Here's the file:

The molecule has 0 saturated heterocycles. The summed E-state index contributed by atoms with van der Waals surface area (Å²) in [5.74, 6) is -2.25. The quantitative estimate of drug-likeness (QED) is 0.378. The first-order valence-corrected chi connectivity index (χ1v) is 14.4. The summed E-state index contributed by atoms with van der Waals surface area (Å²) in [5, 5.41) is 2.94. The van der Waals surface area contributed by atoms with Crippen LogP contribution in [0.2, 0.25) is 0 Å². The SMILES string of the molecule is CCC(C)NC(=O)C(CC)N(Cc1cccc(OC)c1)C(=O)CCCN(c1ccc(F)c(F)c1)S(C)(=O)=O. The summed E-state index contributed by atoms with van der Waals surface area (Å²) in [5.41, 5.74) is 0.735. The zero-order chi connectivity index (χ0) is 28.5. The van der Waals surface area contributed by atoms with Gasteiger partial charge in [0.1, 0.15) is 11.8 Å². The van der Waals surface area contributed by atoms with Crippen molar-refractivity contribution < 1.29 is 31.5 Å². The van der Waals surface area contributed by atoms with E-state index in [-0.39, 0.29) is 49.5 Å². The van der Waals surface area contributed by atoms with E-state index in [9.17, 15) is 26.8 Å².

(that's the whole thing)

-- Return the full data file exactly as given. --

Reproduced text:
The molecule has 0 saturated heterocycles. The summed E-state index contributed by atoms with van der Waals surface area (Å²) in [5.74, 6) is -2.25. The quantitative estimate of drug-likeness (QED) is 0.378. The first-order valence-corrected chi connectivity index (χ1v) is 14.4. The summed E-state index contributed by atoms with van der Waals surface area (Å²) in [5, 5.41) is 2.94. The van der Waals surface area contributed by atoms with Crippen LogP contribution in [0.2, 0.25) is 0 Å². The SMILES string of the molecule is CCC(C)NC(=O)C(CC)N(Cc1cccc(OC)c1)C(=O)CCCN(c1ccc(F)c(F)c1)S(C)(=O)=O. The summed E-state index contributed by atoms with van der Waals surface area (Å²) in [5.41, 5.74) is 0.735. The zero-order chi connectivity index (χ0) is 28.5. The van der Waals surface area contributed by atoms with Gasteiger partial charge in [0.1, 0.15) is 11.8 Å². The van der Waals surface area contributed by atoms with Crippen molar-refractivity contribution < 1.29 is 31.5 Å². The van der Waals surface area contributed by atoms with E-state index in [-0.39, 0.29) is 49.5 Å². The van der Waals surface area contributed by atoms with E-state index in [9.17, 15) is 26.8 Å².